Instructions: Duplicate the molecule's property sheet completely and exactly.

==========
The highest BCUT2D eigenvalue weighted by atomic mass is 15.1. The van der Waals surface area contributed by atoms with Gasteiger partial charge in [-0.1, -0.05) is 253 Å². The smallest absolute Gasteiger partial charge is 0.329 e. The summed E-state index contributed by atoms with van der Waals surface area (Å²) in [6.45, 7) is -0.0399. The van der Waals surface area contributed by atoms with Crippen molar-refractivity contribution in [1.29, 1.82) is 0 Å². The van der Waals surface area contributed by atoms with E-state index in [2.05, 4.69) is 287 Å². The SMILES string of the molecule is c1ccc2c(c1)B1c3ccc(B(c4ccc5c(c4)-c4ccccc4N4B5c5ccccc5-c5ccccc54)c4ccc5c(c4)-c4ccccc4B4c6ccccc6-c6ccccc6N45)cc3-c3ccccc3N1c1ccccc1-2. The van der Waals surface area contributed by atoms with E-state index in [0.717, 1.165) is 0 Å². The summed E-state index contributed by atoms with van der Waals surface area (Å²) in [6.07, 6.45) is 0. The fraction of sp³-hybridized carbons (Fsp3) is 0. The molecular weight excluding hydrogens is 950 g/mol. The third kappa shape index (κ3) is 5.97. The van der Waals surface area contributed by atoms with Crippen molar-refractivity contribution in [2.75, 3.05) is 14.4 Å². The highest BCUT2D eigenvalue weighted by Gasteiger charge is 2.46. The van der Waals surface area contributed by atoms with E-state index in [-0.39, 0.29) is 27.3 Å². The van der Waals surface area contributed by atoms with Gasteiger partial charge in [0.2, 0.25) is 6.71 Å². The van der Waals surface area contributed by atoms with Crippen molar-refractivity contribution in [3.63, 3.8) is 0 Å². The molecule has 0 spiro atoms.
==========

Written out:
The highest BCUT2D eigenvalue weighted by atomic mass is 15.1. The van der Waals surface area contributed by atoms with Gasteiger partial charge in [-0.1, -0.05) is 253 Å². The smallest absolute Gasteiger partial charge is 0.329 e. The summed E-state index contributed by atoms with van der Waals surface area (Å²) in [6.45, 7) is -0.0399. The van der Waals surface area contributed by atoms with Crippen molar-refractivity contribution in [1.29, 1.82) is 0 Å². The van der Waals surface area contributed by atoms with E-state index in [2.05, 4.69) is 287 Å². The SMILES string of the molecule is c1ccc2c(c1)B1c3ccc(B(c4ccc5c(c4)-c4ccccc4N4B5c5ccccc5-c5ccccc54)c4ccc5c(c4)-c4ccccc4B4c6ccccc6-c6ccccc6N45)cc3-c3ccccc3N1c1ccccc1-2. The van der Waals surface area contributed by atoms with E-state index in [0.717, 1.165) is 0 Å². The summed E-state index contributed by atoms with van der Waals surface area (Å²) in [6.07, 6.45) is 0. The fraction of sp³-hybridized carbons (Fsp3) is 0. The molecular weight excluding hydrogens is 950 g/mol. The third kappa shape index (κ3) is 5.97. The van der Waals surface area contributed by atoms with Crippen molar-refractivity contribution in [2.75, 3.05) is 14.4 Å². The highest BCUT2D eigenvalue weighted by Gasteiger charge is 2.46. The van der Waals surface area contributed by atoms with E-state index in [-0.39, 0.29) is 27.3 Å². The van der Waals surface area contributed by atoms with Gasteiger partial charge in [0.2, 0.25) is 6.71 Å². The van der Waals surface area contributed by atoms with Crippen molar-refractivity contribution in [3.63, 3.8) is 0 Å². The molecule has 0 spiro atoms.